Thefts highlight dorm security

On any given night, getting into a residence hall on campus is as easy as muttering “open sesame” at the doors. With a little luck, time and a friendly face, gaining access to a hall is alarmingly simple.

Such simplicity in residence hall security seemed evident last week after a juvenile male was able to enter Ivory Tower on multiple occasions to steal residents’ electronics and other items. While residents’ doors were unlocked, allowing the alleged thief to enter individual rooms, the man was not stopped or confronted at the entrances of Ivory or New Hall.

“The swiping system helps to some extent,” said LeAnne Blanchette, a sophomore living in Guthridge. “I didn’t have my GWorld card for two days and I had no issue getting (into my dorm). All I had to do was wait five or 10 minutes for someone to come along with a card.”

University Police Chief Dolores Stafford said there are typically between 500 and 700 burglaries on campus each year – between two and three each day – and that 100 to 200 occur in residence halls.

In 2006, about 22 percent of the burglaries happened in residence halls. Stafford added most of the incidents were “preventable thefts, which means that the property that was stolen was left unsecured and/or unattended.”

“Security is a team effort on campus,” Stafford said. “We have physical security measures on campus. If people aren’t using them and they’re letting people trail behind them at exterior doors, they are in essence defeating our security system.”

“Students are always responsible for their guests and should not allow people that they do not know (to) follow them into the buildings,” said Seth Weinshel, a director of GW Housing Programs.

Steven Crittenden, a Domino’s pizza delivery employee, said he’s been able to get into GW residence halls before and has even been able to deliver pizzas directly to customers’ doors.

“I’m a pizza guy, they’re not trying to keep me out, they’re trying to let me in,” Crittenden said. Crittenden added that his generally young appearance also helps him get into the buildings.

Only two residence halls on campus, Thurston and Potomac, have 24-hour officers. Stafford said there is a 24-hour UPD officer at Thurston because of the high volume of people in and out of the building, as well as problems with students’ behavior and noise. Officers at both buildings monitor the cameras there for suspicious activity, though footage from other buildings’ security cameras is only used for investigative purposes, Stafford said.

Some GW students said they feel the University has misplaced priorities when it comes to security.

“Campus security should be less preoccupied with underage drinking and more concerned with protecting students,” senior Erika Hastings said.

Hastings’ roommate in New Hall, Hibben Silvo, said students who leave their doors unlocked are asking for trouble. Silvo added that it can be difficult to tell whether or not someone tailgating residents into a building is a GW student or not.

“Unless it’s a 30-year old man walking in who looks really out of place, students can’t really tell,” Silvo said.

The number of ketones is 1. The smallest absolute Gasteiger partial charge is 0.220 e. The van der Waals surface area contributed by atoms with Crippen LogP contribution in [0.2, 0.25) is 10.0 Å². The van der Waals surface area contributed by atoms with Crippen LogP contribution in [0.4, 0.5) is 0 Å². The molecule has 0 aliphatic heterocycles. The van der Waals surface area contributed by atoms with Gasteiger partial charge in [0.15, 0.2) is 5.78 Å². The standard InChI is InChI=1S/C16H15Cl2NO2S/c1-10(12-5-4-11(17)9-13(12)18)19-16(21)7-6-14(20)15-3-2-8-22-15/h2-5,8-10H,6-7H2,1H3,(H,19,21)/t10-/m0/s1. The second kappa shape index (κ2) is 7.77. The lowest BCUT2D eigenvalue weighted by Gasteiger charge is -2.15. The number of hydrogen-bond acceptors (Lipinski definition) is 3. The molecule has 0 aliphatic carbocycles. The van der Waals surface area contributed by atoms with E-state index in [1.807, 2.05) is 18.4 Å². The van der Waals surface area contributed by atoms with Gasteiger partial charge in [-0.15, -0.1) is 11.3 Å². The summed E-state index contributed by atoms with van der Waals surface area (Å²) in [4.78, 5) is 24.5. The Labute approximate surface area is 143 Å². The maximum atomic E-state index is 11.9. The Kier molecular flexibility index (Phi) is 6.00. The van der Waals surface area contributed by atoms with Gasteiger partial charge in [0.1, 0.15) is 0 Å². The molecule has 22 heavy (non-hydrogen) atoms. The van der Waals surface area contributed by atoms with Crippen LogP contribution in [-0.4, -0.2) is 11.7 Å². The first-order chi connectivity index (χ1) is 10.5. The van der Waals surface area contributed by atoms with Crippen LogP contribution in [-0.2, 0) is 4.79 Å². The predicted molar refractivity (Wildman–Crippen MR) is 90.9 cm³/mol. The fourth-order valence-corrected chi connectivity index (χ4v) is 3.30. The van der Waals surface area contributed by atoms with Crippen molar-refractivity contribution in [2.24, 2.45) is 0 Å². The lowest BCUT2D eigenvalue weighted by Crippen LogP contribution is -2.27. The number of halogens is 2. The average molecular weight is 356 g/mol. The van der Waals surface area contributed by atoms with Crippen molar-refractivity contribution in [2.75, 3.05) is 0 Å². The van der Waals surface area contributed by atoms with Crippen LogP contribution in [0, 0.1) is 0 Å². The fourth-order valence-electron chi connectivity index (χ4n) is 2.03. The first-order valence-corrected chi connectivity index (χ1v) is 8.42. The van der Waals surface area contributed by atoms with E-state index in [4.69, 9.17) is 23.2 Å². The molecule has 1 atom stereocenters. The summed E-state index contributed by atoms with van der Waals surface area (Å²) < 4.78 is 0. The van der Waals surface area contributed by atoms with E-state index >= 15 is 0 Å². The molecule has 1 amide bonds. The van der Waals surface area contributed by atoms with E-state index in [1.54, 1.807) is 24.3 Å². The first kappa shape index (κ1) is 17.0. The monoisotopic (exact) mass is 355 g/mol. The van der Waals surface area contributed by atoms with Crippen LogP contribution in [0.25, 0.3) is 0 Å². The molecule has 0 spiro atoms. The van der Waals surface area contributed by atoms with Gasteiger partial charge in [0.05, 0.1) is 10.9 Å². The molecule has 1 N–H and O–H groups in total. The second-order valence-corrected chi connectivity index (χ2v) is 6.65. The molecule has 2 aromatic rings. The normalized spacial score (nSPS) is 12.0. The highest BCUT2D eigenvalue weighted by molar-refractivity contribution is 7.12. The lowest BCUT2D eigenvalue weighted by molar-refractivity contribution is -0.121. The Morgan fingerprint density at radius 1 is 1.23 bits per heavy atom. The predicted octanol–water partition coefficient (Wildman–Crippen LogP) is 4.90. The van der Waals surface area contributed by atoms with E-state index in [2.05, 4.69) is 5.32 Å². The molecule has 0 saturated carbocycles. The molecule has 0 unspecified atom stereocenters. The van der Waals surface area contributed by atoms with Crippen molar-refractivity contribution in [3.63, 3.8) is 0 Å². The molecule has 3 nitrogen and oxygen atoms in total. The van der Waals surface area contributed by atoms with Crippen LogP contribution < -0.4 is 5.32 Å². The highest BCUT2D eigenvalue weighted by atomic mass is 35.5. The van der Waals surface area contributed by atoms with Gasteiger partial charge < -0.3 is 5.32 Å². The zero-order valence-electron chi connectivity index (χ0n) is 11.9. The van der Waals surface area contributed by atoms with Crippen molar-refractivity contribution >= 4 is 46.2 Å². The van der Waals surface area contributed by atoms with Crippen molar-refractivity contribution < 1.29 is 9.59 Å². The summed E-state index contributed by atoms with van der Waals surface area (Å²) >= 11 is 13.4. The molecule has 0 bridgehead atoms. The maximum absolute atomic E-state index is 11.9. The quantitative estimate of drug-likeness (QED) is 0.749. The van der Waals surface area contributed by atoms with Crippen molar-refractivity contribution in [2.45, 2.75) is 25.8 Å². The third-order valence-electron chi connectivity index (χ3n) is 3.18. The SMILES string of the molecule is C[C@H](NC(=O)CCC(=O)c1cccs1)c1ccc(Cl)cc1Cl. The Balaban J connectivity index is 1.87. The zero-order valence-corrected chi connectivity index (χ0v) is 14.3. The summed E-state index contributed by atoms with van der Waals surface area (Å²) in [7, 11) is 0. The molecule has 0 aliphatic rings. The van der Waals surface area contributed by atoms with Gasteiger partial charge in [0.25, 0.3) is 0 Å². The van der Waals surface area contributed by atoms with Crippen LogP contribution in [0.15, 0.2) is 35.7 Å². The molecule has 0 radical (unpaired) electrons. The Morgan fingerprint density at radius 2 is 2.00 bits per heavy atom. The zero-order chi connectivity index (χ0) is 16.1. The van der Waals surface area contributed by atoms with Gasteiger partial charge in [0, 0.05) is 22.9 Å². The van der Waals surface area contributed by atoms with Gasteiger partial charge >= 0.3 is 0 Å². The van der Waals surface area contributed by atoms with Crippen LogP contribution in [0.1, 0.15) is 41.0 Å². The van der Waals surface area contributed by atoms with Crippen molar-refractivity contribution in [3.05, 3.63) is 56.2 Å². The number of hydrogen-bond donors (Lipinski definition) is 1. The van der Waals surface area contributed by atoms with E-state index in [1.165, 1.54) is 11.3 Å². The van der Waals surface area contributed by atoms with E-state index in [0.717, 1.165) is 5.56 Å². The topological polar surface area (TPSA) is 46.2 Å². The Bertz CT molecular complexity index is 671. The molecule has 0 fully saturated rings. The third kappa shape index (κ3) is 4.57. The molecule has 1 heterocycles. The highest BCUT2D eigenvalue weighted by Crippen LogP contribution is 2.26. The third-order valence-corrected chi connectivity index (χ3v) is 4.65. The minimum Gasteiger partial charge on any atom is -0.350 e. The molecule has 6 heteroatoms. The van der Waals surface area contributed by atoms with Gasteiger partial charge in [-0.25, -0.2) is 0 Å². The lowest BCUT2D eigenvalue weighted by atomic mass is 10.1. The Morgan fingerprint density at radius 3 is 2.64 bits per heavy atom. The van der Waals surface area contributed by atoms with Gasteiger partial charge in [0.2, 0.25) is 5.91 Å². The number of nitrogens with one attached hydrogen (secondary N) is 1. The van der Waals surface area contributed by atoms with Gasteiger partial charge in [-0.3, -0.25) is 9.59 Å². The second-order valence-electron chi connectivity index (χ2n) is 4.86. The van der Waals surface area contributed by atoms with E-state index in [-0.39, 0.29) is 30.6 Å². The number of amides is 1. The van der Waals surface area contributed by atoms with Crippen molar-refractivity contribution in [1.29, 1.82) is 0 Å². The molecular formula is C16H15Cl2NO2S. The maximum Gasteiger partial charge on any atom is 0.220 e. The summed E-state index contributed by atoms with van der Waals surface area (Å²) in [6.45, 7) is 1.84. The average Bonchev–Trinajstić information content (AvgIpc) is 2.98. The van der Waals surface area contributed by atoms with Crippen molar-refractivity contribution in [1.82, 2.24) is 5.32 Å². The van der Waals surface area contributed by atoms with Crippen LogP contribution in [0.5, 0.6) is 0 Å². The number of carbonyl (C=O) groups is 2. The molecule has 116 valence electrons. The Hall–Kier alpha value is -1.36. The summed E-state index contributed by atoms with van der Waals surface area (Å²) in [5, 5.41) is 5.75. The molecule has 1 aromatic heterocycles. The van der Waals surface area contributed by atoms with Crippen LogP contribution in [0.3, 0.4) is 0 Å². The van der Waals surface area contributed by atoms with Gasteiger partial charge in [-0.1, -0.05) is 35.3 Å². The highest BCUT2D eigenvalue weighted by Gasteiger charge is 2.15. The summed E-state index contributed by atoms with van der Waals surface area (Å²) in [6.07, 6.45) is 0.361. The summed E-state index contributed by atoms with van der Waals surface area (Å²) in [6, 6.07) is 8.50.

Students said they do not find it difficult to stretch the rules on entering dorms.

“(Security) is pretty lax,” freshman Mike Earthal said. “They do the best the can, but the best can only be so much.”

When large groups of freshmen enter Thurston, where he lives, it’s hard for security officers to ensure each student swipes his or her GWorld card.

Additionally, freshmen have found ways around having to sign in friends who may attend other universities or who live in other buildings.

Security measures at other universities vary. New York University’s campus security report states that all of their undergraduate residence halls have a 24-hour security officer in the building and graduate housing has either a doorman or a 24-hour patrol officer. NYU requires that guests be signed into buildings and leave a picture ID at the security desk. Plans for installing turnstiles that allow students to use their ID cards and a PIN are in the works and should be completed by the end of 2007, according to an NYU campus security report.

Marc Robillard, director of housing at Boston University, said 11 of BU’s largest residence halls have full-time officers to enforce security policies. Students need to swipe their ID cards or use a key to enter smaller residences.

BU’s guest policy was revised this year. Previously, no overnight guest of the opposite sex was allowed at BU. The current policy allows students to sign in visitors up until 2 a.m. After that time, any visitors are considered overnight guests and students need to complete a form with their roommates’ signatures along with a copy of a guests’ ID. The procedure is the same for guests that are BU students or outside visitors. Additionally, students cannot host overnight guests the first two weeks of school or during exam periods.

“There should be a time of day when you should reasonably expect to be able to sleep or study in your room without interruptions,” Robillard said. “We felt that 2 a.m. was a reasonable time.”

Third-year BU student Elizabeth Planje said BU students generally feel the policy is too strict. “Off-campus students can’t get into any dorm without being signed in. Off-campus students are treated the same as non-BU students in the large dorms,” Planje said.

Though BU’s security measures may be strict on guests, the policy doesn’t prevent incidents from happening. Planje said a friend who lived in a large dorm once woke up to a drunken, naked man sleeping on her couch. The man turned out to be the cousin of another student from a different floor.

“It’s not like they do background checks on people,” Planje said. “There’s no way to avoid that except to lock your door.”

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